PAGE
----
"You who have been born in America, I wish I could make you understand what it is like [to] not be an American - [to] not have been an American all your life- and then, suddenly, with the words of a man in flowing robes to be one, for that moment and forever after. One moment you belong with fathers to a million dead yesterdays-the next you belong with America to a million unborn tomorrows."
-- Naturalized American Citizen George Magar Mardikian, a native of Armenia who
was awarded the Medal of Freedom by President Harry S. Truman for his
contributions to his adopted country
Today is Citizenship Day and it is our chance to highlight the many benefits that citizenship brings to individuals, families, and communities. Citizenship Day commemorates the signing of the U.S. Constitution on September 17, 1787 at the Constitutional Convention in Philadelphia. President Truman established Citizenship Day in 1952 to honor and celebrate native born citizens and foreign-born Americans who have become naturalized citizens during the past year. One such citizen is Lopez Lomong, a former child prisoner in war-torn East Africa who was among the so-called Lost Boys of Sudan. Just 12 months after becoming a U.S. citizen he led the United States Olympic team into a packed National Stadium during the opening ceremony in Beijing! The story of Lopez Lomong reflects the core values of America, as a country that opens the door to give new opportunities, dreams and hopes.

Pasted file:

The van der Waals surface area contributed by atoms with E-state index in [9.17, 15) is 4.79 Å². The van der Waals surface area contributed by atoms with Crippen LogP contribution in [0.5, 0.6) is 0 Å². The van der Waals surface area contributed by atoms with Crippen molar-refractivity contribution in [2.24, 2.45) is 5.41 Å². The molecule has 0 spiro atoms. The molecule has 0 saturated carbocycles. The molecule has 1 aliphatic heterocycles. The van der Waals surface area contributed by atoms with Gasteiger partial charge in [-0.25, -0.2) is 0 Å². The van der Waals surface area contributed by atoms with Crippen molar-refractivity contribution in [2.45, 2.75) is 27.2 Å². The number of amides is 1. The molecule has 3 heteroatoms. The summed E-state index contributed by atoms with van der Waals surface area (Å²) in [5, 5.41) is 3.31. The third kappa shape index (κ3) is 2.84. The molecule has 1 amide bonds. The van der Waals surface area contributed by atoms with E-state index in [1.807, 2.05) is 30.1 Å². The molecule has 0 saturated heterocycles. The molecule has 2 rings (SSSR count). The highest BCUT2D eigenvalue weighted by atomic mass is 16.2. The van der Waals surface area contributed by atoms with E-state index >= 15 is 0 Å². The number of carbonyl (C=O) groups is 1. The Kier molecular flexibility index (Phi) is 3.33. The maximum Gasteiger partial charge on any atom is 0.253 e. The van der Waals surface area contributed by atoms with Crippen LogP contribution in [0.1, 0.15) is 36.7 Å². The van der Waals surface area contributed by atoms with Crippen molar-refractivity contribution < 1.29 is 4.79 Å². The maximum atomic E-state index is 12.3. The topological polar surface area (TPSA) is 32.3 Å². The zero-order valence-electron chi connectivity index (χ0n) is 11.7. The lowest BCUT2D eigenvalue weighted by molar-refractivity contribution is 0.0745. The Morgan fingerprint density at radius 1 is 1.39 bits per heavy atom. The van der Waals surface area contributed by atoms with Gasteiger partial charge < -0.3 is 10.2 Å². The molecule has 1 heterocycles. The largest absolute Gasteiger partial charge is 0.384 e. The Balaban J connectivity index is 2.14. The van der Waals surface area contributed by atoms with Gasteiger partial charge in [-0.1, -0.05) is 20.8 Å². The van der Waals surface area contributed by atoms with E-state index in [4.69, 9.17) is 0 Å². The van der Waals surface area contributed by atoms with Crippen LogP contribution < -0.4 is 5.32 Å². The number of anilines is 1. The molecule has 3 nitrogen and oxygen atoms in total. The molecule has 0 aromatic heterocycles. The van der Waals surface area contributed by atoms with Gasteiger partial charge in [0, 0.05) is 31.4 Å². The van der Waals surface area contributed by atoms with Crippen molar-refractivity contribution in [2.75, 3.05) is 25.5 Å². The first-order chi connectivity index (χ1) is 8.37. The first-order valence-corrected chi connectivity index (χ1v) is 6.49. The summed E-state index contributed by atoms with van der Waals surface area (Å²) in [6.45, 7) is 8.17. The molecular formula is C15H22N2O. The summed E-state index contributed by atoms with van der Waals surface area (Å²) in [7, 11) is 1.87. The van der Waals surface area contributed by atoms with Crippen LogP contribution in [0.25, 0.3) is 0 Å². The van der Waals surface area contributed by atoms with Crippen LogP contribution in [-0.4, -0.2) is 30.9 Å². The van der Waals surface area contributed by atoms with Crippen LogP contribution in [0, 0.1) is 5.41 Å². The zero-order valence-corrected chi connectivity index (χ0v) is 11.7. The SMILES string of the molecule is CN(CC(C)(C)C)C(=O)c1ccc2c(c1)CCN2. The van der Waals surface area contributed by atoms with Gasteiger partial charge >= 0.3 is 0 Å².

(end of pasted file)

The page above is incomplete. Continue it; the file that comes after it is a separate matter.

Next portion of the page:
This day gives us an opportunity to celebrate the work we do, the value of citizenship, and the contributions of immigrants to our communities. On the very first Citizenship Day, President Truman exhorted all citizens to educate themselves about our government, stay informed of the "great problems of the day," and exercise the right to vote. He said, "The success of free government depends upon the willingness of the citizen to participate in it, to contribute to it, and to sacrifice for it."
Citizenship Day, sometimes called Constitution Day, is an important opportunity to remind ourselves and our communities about the rights and responsibilities of being citizens both in the United States and as part of our global community. As citizens, it is our responsibility to become active participants in our democracy, and to make sure that everyone's civil rights are protected.
We've put together some resources that we hope you'll find useful:
- How to become a U.S. citizen and how to promote citizenship in your community
- Faith and Citizenship an Episcopal guide to public policy advocacy
- Election Year Resources â including links to voter registration resources, poll watching information, and places to learn about issues and candidates positions